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June 20, 2011 2:27 PM

Nuclear Showdown: Energy Companies Lawyer Up to Fight New Restrictions

Posted by Brian Baxter

Some of Germany's largest energy companies are calling in legal heavy hitters to resist the country's plan to phase out nuclear power by 2022, according to a report by German weekly news magazine Der Spiegel.

Last month, Germany's coalition government announced a plan to close all nuclear power plants in the country within ten years. The announcement comes amid a series of antinuclear protests in Germany that began in the wake of the Fukushima Daiichi disaster in Japan earlier this year.

The events in Japan prompted German chancellor Angela Merkel to establish an ethics panel aimed at reviewing the country's nuclear power industry. That review led to the closing of several aging plants indefinitely.

While many Germans support the move away from nuclear power, the country gets roughly one quarter of its electricity from nuclear sources and must therefore find ways to fill the shortfall should all reactors be shuttered.

The decision to abandon nuclear power could be disastrous for four of Germany's largest utilities like RWE, E.on, EnBW, and Vattenfall, according to Der Spiegel. Earlier this year some German energy giants began weighing the possibility of challenging any plan to make the temporary shutdown of certain reactors permanent.

Now some of those same companies have hired Magic Circle firms Clifford Chance, Linklaters, and Freshfields Bruckhaus Deringer to muster a legal challenge to the government's decision.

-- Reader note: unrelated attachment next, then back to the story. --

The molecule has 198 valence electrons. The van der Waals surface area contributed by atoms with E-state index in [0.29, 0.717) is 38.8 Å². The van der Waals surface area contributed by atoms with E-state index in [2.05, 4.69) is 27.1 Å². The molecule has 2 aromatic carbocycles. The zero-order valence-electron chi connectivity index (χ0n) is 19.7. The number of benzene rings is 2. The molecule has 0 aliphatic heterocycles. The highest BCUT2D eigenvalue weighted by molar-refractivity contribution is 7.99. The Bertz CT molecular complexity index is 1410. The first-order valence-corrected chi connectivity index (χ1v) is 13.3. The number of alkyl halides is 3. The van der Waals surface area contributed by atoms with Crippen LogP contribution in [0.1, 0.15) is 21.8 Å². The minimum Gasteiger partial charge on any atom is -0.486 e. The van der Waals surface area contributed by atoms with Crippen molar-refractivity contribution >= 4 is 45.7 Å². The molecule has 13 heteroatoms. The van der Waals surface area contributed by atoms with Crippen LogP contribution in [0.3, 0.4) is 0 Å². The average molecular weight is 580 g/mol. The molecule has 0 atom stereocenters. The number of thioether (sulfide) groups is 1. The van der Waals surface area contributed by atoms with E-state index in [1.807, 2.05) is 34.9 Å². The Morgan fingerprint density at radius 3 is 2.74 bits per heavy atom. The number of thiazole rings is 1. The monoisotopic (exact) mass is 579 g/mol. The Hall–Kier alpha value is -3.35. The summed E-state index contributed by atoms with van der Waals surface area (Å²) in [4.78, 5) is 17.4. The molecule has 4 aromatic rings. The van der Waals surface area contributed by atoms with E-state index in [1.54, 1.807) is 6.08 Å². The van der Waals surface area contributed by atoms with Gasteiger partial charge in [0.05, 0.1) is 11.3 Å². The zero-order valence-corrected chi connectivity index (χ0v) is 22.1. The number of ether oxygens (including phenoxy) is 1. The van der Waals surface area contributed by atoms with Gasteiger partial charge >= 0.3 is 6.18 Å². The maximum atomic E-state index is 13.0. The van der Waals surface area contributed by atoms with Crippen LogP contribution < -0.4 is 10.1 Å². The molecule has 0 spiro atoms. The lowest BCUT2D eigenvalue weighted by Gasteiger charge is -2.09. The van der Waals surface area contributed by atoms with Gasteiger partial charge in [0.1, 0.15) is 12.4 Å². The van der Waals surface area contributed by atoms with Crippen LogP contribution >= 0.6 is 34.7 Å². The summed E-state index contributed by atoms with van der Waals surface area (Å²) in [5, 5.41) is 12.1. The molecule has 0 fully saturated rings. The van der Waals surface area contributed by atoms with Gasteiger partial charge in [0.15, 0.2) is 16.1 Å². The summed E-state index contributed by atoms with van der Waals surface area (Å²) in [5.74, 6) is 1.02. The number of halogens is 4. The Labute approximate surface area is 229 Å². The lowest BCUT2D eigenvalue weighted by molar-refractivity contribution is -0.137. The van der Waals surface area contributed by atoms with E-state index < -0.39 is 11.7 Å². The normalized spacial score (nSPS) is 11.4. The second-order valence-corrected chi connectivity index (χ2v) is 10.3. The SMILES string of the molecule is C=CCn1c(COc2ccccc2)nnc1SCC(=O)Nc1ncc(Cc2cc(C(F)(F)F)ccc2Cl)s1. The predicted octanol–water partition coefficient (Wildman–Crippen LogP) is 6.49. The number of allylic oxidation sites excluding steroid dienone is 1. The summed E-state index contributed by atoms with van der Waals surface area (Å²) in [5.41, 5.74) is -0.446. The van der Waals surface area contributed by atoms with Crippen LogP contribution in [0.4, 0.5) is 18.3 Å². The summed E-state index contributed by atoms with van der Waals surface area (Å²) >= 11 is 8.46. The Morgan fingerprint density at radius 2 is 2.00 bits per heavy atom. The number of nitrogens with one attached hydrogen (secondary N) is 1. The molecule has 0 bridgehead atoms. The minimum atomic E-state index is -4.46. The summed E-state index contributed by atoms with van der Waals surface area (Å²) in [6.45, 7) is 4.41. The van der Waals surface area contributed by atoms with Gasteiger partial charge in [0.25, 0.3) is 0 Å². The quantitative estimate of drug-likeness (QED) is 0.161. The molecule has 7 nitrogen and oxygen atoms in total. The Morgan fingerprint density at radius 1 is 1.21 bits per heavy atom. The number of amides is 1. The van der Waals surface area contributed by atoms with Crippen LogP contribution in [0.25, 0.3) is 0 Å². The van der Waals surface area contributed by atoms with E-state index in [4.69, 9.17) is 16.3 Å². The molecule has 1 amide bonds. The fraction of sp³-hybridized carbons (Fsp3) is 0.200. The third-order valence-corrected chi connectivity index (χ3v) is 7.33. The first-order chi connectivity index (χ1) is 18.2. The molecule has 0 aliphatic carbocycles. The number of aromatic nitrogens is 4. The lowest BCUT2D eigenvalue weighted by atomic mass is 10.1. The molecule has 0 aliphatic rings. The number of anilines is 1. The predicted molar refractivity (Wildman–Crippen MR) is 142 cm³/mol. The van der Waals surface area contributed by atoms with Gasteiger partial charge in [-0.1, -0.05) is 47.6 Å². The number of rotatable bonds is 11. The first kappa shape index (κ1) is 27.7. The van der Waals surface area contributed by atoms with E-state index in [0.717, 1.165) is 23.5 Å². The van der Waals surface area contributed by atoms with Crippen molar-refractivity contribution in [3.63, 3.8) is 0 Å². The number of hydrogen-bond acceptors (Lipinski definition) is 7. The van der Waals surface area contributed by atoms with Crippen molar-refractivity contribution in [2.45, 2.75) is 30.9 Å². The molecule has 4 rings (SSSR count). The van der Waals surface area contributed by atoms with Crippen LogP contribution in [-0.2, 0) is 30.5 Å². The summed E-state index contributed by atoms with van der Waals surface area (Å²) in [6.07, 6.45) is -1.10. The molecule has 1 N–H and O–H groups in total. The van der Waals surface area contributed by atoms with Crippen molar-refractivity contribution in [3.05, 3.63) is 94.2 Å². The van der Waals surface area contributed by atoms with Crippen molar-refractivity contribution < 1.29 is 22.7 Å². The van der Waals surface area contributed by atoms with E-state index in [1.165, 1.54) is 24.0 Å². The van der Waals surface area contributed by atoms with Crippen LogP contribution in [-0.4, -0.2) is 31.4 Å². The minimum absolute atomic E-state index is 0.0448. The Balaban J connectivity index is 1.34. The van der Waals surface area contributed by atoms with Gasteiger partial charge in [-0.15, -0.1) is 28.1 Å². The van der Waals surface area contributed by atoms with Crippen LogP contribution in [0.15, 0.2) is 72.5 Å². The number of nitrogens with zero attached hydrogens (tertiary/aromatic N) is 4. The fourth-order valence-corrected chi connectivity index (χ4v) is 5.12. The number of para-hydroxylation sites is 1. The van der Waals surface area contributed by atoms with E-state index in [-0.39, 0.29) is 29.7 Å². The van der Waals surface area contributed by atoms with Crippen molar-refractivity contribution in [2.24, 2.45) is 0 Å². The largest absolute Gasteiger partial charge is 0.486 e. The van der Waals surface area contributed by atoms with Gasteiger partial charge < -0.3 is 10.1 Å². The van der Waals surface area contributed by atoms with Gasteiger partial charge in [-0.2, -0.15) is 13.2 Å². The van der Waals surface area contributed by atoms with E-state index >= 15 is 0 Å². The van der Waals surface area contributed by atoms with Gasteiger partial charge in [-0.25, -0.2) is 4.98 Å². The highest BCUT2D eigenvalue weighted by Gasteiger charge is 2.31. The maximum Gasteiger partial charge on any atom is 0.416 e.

Der Spiegel reports that German firm Gleiss Lutz--an alliance partner of British firm Herbert Smith--has drawn up a document claiming that energy companies own the surplus power generated by the country's 17 nuclear power stations, and that they're protected by property laws under the German constitution. (Gleiss Lutz advised the German state of Baden-W├╝rttemberg last year on a $6.2 billion energy deal.)

Lawyers claim that the German government has failed to supply "stringent reasons" for its nuclear phase-out plan, which was drawn up over the past three months, and that the companies affected by the new legislation are planning on suing the government for billions of euros in damages.

If the German government were to lose such a suit, the burden for paying those damages would fall to the German taxpayer, Der Spiegel reports. The companies are also planning a challenge of the government's tax on nuclear fuel.

The German economy is Europe's largest.

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